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The social media houseplant craze is fueling major succulent poaching across Africa.
Illegal succulent poaching linked to social media trends are threatening rare African plant species with extinction. Botanists claim that foreign criminals are exploiting South African and Kenyan people to dig up rare African plant species to supply skyrocketing demand for houseplants across Europe, Asia, and North America. “People want these wild plants which can grow for up to 100 years,” Dr. Cornelia Klak, from the department of biological sciences at the University of Cape Town, tells the Telegraph. “They are cleaning out the populations, including all the very, very old plants. This is the tragedy; they’re not just picking off the seeds.” The succulents to avoid: conophytum, anacampseros, argyroderma, and euphorbia nesemannii.
A major scientific report finds that the devastating impacts of climate change are inevitable.
The Intergovernmental Panel on Climate Change, a body of scientists convened by the UN, recently released a major new report that outlines the bleak effects of climate change over the next three decades. Its most extreme finding? Nations can no longer stop global warming from intensifying, though there’s still a brief window to prevent the most harrowing outcome.
Humans have already heated the planet by roughly two degrees Fahrenheit since the 19th century, mostly from burning fossil fuels, with wide-ranging consequences such as blistering heat waves, devastating floods, and out-of-control wildfires around the world. Even if we sharply cut emissions starting today, global warming is likely to rise around 1.5 degrees Celsius within the next two decades, leading to life-threatening heat waves, severe droughts, and the mass extinction of coral reefs. Preventing the worst outcome will require a coordinated effort among countries to stop adding carbon dioxide to the atmosphere by 2050, which would entail immediate shifts away from fossil fuels and removing vast amounts of carbon from the air.
Diller Scofidio + Renfro and Woods Bagot revise the Aboriginal Art and Cultures Centre.
After receiving feedback from the Aboriginal Reference Group, the architecture firms Diller Scofidio + Renfro and Woods Bagot have revised their design for the Aboriginal Art and Cultures Centre in Adelaide, Australia. The two firms submitted their plans to the State Commission Assessment Panel, moving one step closer to construction. “Through deeper and wider engagement via the Aboriginal Reference Group, our design speaks to and embraces Aboriginal shared values and references forms found in Aboriginal art and cultures,” DS+R partner Charles Renfro said in a statement. “Wholly connected to the landscape, the design embeds the lower ground level into the site and includes an outdoor gallery cantilevered over the terraced landscape.” Construction is expected to kick off later this year with an opening scheduled for 2025.
Snøhetta officially breaks ground on an expansion for Omaha’s Joslyn Art Museum.
Endowed by the late widow George Joslyn in 1931, the Joslyn Art Museum enlisted Oslo-based architecture firm Snøhetta to revamp its structure and programming by mid-2024. The cultural landmark will undergo a one-third expansion in gallery space along with a reprogrammed entry sequence and landscape overhaul. Known for its Art Deco exterior, the original structure by John and Alan McDonald is being refashioned with a curvilinear facade that renders generous daylit galleries complemented by classrooms and communal spaces. Snøhetta director and architect Kate Larsen comments that the newly reimagined structure strives to “create a beautiful and welcoming new front door to the museum, inviting in many generations to come.”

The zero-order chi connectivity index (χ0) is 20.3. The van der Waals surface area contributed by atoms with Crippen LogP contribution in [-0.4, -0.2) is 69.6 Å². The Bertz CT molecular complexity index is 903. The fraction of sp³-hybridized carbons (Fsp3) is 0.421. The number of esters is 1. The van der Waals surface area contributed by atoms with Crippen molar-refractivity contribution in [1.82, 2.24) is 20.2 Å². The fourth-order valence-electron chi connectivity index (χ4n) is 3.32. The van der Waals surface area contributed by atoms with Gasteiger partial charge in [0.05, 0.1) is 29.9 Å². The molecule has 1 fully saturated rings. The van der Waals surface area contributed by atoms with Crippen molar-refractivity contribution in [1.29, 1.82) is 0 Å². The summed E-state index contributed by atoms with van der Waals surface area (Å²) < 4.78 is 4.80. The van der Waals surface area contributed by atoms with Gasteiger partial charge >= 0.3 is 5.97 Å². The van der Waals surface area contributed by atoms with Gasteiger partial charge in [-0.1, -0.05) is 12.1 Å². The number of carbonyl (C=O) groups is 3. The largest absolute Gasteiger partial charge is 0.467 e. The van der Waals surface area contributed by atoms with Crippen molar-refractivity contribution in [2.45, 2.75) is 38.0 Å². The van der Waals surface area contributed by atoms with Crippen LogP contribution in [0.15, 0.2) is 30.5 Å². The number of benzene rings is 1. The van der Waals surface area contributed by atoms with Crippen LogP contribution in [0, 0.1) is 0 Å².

Another piece of street art in Banksy’s distinctive style appears overnight in England.
The secretive graffiti artist Banksy is speculated to have branded portions of England with new murals overnight. It follows the submission of a joint bid by Great Yarmouth, Gorleston, and Lowestoft in an effort to become the subsequent UK City of Culture in 2025. Spotted in multiple locations in East Anglia are rat motifs and figures of children in an apocalyptic display, wreaking havoc on the sidewalks and bathrooms of London. Although the art is unauthenticated by Banksy himself, they are signature moves from Banksy’s playbook.
Tate may lose its collection of Francis Bacon sketches if it doesn’t exhibit them soon.
The donor Barry Joule is threatening to withdraw his donation of more than 1,200 sketches, photographs, and documents by the British artist Francis Bacon to Tate after nearly two decades. Joule, a longtime friend of Bacon, claims that his dispute lies in the museum’s reneging promise to stage an exhibition of the works, which are valued at nearly $30 million. Although the gallery did feature some of Bacon’s pieces, it didn’t do justice to the collection as Joule envisioned. The donor set an ultimatum for October 2021, warning that if the spirit of the contract is not upheld, “the matter may ultimately be decided in the courts.”
A Florida public art show unravels after a mayor accuses two artists as being Communists.
The “Illuminate Coral Gables” public art show has been mired in controversy after Vince Lago, mayor of the Florida city, denounced two of the participating artists as communists. Sandra Ramos and Cai Guo-Qiang were pressured to resign from the roster following scrutiny on the pretext of being too sympathetic to the political regimes of their respective home countries Cuba and China. The board commented that the show had “been postponed due to extenuating circumstances beyond our control” while chief curator Lance Fung quickly resigned over the censorship of his work. “The art world brings an opportunity to this community for dialogue,” says Lago. “Where my dialogue ends is people who sympathize with oppression, tyranny.”